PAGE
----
I have tried out my hands in other fields except singing. So, I wanted to be sure that this was what it was going to be. I really worked hard because I wanted the brand ‘Sound City’ to be synonymous with my name. I wanted it to be like when they mention ‘Sound City,’ it would be Denrele people would remember, though it was very competitive then because we were like eight, before some left.
Wherever you go, people turn to take a second look at you because of your style. What actually inspired this crazy style of yours?
My style is very eccentric; it’s very eclectic, it’s wild, it’s crazy and it’s unpredictable. It was just inspired by the fact that I wanted to stand out; I wanted to be different from the boy next door but I started this identity, this brand in 2001 when I began modelling.
When I was in year two in school, I did not have so many clothes. I had, maybe, only three pairs of jeans and as a model, you have to look good all the time, so I started designing my clothes myself. I do cutting, shredding, so I can wear a pair of jeans and make it look like 20 pairs and you won’t know it is the same jeans.
There was a time I wore a pair of jeans for a whole week and people kept passing compliments. Although people saw the creativity behind what I was doing, I was getting a lot of negative attitude to my appearance initially when I started.
My lecturer once walked me out of class, students teasing everyday, some would park their cars to splash water on me, many abused me. It was not funny at all.
Conductors would not allow me into their buses because once I entered the bus, other passengers would disembark. Some would actually fight me; if I stopped a bike, they wouldn’t stop.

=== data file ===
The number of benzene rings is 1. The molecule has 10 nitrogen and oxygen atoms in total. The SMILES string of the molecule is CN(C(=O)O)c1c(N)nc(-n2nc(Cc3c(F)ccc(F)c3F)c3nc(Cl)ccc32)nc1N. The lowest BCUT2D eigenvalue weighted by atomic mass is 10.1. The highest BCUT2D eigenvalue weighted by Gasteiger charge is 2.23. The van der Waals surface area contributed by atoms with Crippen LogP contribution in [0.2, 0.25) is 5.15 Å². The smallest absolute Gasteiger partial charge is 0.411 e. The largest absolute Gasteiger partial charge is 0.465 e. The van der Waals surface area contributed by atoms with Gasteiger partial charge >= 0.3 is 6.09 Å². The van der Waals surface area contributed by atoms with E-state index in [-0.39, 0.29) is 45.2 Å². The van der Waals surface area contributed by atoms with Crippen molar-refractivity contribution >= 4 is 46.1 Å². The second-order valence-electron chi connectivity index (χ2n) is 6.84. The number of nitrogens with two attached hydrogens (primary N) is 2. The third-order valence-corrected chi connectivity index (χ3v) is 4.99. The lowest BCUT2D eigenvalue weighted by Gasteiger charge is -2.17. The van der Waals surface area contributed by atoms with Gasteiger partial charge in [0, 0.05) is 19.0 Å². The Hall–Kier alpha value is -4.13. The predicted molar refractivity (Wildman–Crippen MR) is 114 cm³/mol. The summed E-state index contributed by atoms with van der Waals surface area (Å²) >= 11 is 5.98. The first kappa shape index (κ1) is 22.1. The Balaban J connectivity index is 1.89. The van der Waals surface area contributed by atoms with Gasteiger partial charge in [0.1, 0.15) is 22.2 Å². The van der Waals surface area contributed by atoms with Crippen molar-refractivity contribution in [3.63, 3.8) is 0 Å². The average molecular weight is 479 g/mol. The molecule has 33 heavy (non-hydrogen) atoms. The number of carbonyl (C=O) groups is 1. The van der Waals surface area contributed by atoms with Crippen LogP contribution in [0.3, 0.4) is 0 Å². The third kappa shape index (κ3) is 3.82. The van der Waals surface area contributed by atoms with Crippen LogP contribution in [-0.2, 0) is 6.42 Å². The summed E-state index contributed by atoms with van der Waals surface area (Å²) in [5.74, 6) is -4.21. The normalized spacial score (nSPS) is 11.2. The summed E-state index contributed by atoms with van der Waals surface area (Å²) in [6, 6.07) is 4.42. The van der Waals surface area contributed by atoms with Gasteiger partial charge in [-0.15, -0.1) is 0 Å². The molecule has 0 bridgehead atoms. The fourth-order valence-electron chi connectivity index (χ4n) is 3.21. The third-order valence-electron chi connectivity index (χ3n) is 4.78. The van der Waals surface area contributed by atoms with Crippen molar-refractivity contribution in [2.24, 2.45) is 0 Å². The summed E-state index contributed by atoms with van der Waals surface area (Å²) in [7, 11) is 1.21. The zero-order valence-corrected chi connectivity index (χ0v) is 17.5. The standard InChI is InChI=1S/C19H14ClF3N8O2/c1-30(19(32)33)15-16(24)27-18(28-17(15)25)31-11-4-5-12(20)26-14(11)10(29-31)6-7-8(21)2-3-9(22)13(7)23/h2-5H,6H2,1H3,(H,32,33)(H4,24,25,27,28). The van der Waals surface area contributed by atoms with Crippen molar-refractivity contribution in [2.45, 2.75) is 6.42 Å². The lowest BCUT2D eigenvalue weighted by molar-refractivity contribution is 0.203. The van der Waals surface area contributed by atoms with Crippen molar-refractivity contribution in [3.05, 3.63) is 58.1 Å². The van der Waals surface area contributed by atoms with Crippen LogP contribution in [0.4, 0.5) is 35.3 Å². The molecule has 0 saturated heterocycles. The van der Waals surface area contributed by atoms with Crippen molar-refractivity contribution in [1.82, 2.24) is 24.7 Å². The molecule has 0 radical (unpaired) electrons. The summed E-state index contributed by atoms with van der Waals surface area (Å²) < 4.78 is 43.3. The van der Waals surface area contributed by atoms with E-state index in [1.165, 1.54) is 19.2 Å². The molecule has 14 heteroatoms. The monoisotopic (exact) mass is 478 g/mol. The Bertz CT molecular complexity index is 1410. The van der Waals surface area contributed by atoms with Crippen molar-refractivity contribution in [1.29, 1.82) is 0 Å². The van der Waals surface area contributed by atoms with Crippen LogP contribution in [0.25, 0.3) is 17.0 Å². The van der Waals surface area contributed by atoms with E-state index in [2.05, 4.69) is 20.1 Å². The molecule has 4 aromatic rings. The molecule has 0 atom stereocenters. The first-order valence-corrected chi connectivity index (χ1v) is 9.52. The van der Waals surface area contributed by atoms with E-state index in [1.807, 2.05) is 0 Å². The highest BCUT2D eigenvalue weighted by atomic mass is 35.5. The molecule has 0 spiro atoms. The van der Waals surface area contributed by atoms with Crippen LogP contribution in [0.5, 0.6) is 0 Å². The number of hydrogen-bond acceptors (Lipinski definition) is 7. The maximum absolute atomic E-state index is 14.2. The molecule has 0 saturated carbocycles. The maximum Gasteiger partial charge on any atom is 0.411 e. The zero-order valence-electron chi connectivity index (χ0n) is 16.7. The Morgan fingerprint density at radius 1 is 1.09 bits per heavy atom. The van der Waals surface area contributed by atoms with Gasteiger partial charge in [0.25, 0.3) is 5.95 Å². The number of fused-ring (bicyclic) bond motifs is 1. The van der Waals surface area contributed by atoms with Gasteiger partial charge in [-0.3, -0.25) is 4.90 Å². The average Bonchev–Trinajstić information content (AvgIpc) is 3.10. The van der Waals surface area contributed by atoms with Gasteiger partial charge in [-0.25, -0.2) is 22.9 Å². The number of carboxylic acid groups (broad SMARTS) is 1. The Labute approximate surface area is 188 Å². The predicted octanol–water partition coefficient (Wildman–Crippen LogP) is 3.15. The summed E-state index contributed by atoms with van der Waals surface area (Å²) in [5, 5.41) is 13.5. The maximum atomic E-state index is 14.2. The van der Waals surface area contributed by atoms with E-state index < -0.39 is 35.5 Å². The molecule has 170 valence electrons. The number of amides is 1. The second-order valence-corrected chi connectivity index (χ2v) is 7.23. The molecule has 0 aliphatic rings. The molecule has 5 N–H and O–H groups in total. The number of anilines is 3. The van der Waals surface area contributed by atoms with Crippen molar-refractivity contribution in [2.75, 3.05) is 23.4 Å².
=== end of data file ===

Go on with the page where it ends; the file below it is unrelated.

I actually walked from Ikeja to Maryland one day because I could not get a bus that would let me enter; people rained abuses on me, some threw things at me but I kept my head straight. When I got home, I asked myself whether I had stepped on anybody’s toe. I did not wrong anybody, I wondered why people could not let me be and accept me for what I was trying to build.
I was close to giving it up because I had negativity from my family, not my parents. My parents were amazing, they stood by me but from my extended families, my cousins, my grandma, they were all indifferent, they did not understand what I was doing. Actually, it was modelling that started the crazy stunt in me.
People have called me all sorts of names like Den-were, Were-le; they simply called me a mad person! But I didn’t see myself as mad. I think I was just expressing my individuality, not that I was mad. Now, I love it and I’m proud of my craziness because it has brought me stardom.
You started off with just three pairs of jeans? How many do you have now?
They are many but I am not materialistic; I don’t spend all my money on clothes. People think I do, but I don’t because I have a lot of responsibilities that demand money and I am not the kind of person that would spend money foolishly.
It seems you love bracelets, how many do you have?